It is also the case that carrots can differ in taste, depending on a number of factors.
“Carrot taste can be affected by a number of factors including weather and climate, nutrition, variety, soil type,” says Ian. “So taste does differ depending on where the carrots are grown and at what stage in the season they are harvested.”
Richard says: “There are many varieties of carrots ranging from colour to size. They can range from yellow, white, purple and red, as well as the more common orange varieties.
“The sizes vary such as the popular chantenay red cored carrot, which is a short stubby carrot with a sweet and crisp flavour, Nantes, an early variety which is also sweet and crunchy and is good for freezing, as is Amsterdam Forcing. You can have golf ball round varieties, finger long varieties and long rooted varieties as well.”
When it comes to buying carrots though, John says it’s better to get as local as possible.
“They’ll be the freshest you can get and that’s what you want – fresh produce. I would recommend people buy dirty carrots where possible. They’re the ones that aren’t washed and have a bit of dirt left on them still. The soil keeps the nutrients in by protecting the skin. As soon as you wash them you start losing some of this nutrition.
“When the soil is still on them the carrots will keep longer as well. A lot of the carrots in the supermarket have been through a washing machine which ‘tumbles’ them and sprays water on them to clean them. It is convenient but you’re not getting as good a quality vegetable.”
How should we cook with them?
One of the most versatile vegetables, carrots can be used in a variety of dishes and eaten with almost every meal.
John says: “Juicing is a really good way of eating fresh carrots and it means they also aren’t cooked so are more nutritious this way. Grated in salads is a good way as well, but we use them mainly in soups and stews.”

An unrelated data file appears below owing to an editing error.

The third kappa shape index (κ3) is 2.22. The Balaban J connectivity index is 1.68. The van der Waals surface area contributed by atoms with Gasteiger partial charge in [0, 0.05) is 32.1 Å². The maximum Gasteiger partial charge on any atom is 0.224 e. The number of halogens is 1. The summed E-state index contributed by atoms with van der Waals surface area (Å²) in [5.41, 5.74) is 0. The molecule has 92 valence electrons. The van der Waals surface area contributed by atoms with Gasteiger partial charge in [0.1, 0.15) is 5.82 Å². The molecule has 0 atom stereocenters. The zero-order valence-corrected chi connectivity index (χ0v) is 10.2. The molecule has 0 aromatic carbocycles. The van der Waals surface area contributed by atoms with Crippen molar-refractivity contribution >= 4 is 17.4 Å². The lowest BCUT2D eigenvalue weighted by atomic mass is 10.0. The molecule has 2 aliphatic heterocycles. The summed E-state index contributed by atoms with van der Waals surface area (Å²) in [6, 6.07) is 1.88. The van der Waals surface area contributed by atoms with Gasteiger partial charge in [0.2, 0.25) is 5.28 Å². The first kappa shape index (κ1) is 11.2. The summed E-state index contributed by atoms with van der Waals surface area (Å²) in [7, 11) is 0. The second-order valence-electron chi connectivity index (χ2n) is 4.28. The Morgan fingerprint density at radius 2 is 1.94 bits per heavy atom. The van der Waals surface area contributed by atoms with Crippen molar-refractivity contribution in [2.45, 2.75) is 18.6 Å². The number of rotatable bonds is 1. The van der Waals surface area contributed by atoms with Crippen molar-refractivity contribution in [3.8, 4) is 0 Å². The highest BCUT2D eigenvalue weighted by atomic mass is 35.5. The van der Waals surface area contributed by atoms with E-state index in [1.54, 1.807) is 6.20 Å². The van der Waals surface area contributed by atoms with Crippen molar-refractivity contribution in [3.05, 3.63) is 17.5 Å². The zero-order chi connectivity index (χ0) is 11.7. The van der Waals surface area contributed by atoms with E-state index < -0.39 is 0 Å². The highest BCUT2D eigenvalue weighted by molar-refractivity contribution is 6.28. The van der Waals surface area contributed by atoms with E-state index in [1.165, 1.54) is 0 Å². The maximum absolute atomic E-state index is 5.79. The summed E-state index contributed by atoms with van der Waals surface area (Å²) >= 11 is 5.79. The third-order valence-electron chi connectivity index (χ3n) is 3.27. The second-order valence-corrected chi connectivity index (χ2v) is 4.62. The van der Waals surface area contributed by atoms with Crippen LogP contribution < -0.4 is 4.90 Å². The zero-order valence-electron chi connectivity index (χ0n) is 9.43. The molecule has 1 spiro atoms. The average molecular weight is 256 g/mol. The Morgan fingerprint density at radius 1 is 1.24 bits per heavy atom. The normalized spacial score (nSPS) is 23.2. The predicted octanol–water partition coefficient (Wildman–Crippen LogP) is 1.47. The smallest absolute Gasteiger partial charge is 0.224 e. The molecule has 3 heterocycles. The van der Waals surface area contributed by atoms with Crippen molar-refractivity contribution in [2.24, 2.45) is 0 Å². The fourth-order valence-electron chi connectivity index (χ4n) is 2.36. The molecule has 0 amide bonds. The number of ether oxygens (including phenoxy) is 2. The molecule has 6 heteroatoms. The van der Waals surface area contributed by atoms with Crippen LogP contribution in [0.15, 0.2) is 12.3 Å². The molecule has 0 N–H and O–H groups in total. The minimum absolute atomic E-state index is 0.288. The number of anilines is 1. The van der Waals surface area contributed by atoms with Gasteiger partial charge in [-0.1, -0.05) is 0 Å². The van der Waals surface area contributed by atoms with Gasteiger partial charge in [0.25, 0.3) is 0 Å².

Meanwhile, Jane Leonard, customer marketing and innovation manager at Kettle Produce LTD says: “Carrots are nutritious and versatile vegetable that can be eaten raw or cooked in a number of different ways. High in vitamin A, carotene and antioxidants they can be used in sweet and savoury dishes and have a health benefit too.
“They perfectly marry with many different flavours including Moroccan spices; sweet flavours such as honey and orange; fiery ginger; many herbs including thyme and tarragon; or simply steamed with a knob of butter.”
Classic Carrot and Coriander Soup
- 15ml vegetable oil
- 1 onion, chopped
- 450g carrots, washed and sliced
- 1 clove garlic, crushed
- 5ml/1 tsp ground coriander
- 1.2 ltr/2 pints vegetable stock
- 45ml/3 tbsp chopped fresh coriander
- Squeeze of lemon juice
- Freshly grated nutmeg, to taste
- Salt and freshly ground black pepper
- Single cream, to serve if liked
- Heat the oil in a large pan, add the onions, carrots and garlic, sauté for 4mins, until they are beginning to soften but not colour. Stir in the ground coriander and plenty of seasoning and cook for one minute.
- Add the stock and bring to the boil, cover and simmer for 20mins or until the carrots are really tender. Stir in the fresh coriander.
- Whizz the soup with a stick blender or transfer to a food processor. Add the lemon juice and nutmeg to taste and adjust the seasoning as necessary. Reheat until just hot but not boiling and serve. Garnish with a swirl of cream if liked.
For more recipes, visit the British Carrots website here.